As well, it may not be possible for you to post some content in a way that complies with WCAG 2.0. An example of this is when you post something like an online map or a complex diagram that is not readily accessible to people with visual disabilities. In cases like this, you may still post the content, however, you must provide it in an accessible format upon request.

 

In the end, the positive outcome of compliance with WCAG, is that your website will be accessible to everyone! 

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Covid 19 – Federal Funding for Municipal Solutions

The Covid 19 pandemic is creating a massive strain on resources in communities across Canada. Human service solutions in education, justice, social and health were never designed to take on this much for so long. Canadian municipalities are making adjustments to accommodate the surge in demand and the ever changing needs of their community. 

 

Some of our communities are now in the red zone creating the need for further restrictions. Federal, provincial and municipal governments are responding with additional funding and co-operation to help reduce the damage and improve the outcomes in less time. 

 

On August 13 2020, The Honourable Catherine McKenna, Minister of Infrastructure and Communities announced the creation of the Canada Healthy Communities Initiative with up to $31 million ($19M 2020-21 & $12M 2021-22) in federal funding to support community-led solutions that respond to immediate and ongoing needs arising from COVID-19 over the next two years.The demands placed on families and individuals by COVID-19 have exposed a real need for low-cost, locally-driven ideas to help communities adapt and thrive. The Canada Healthy Communities Initiative will help breathe life into these small projects that can have a big impact as local governments, Indigenous communities and their non-profit partners rethink public spaces and how they deliver services to people.”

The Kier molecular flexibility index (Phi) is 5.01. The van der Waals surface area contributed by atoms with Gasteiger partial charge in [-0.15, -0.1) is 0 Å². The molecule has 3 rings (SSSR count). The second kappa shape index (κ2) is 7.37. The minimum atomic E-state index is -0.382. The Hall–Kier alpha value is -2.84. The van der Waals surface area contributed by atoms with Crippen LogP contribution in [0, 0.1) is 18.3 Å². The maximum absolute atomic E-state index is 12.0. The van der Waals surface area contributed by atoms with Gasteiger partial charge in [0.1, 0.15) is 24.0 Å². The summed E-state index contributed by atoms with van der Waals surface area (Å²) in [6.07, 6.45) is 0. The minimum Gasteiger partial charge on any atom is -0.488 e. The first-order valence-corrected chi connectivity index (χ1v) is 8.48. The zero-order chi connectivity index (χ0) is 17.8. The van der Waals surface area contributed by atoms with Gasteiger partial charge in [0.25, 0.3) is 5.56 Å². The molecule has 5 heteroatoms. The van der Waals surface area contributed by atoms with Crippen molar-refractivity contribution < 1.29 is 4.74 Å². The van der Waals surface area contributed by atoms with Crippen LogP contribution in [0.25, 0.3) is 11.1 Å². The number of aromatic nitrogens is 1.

While Infrastructure Canada (INFC) is providing the funding, there is another organization yet to be announced that will organize, evaluate and distribute funding based on your proposal. This announcement will be made shortly. Your municipality will be able to submit a Covid 19 related infrastructure proposal that is between $5,000-$250,000. Three focus areas are: digital solutions, improved mobility solutions and safe and vibrant public spaces. 

 

A community project that develops infrastructure -related solutions to address changing community needs through the use of data and connected technologies starts with the ability to understand who is affected, what is being delivered and what needs to be done with priority. Measuring outcomes and sharing this information in a secure way becomes the source of truth for social service, health, justice and education partners that are focused on helping those most affected by Covid 19. Any municipality working to solve these complex and rapidly evolving stress points without a case management solution will have overlapping solutions that cost more than required and fail to see the gaps, reducing the outcomes. When you have time and budget, municipalities will continue to manage human services in a way that offers a path with least resistance. 

 

Covid 19 has exhausted both time and budget. Human services in your community need to work together efficiently. Working to save lives today and preparing for the future depends on it. Athena Software is a Canadian company that has experience working with every level of government in 15 countries around the world helping them find a way to do more with less and get better outcomes. Let me know if you would like to see how this can work for your community. 

Learn more: Athena Software

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COVID-19 Pandemic – What’s next.

girl looking at a piece of paper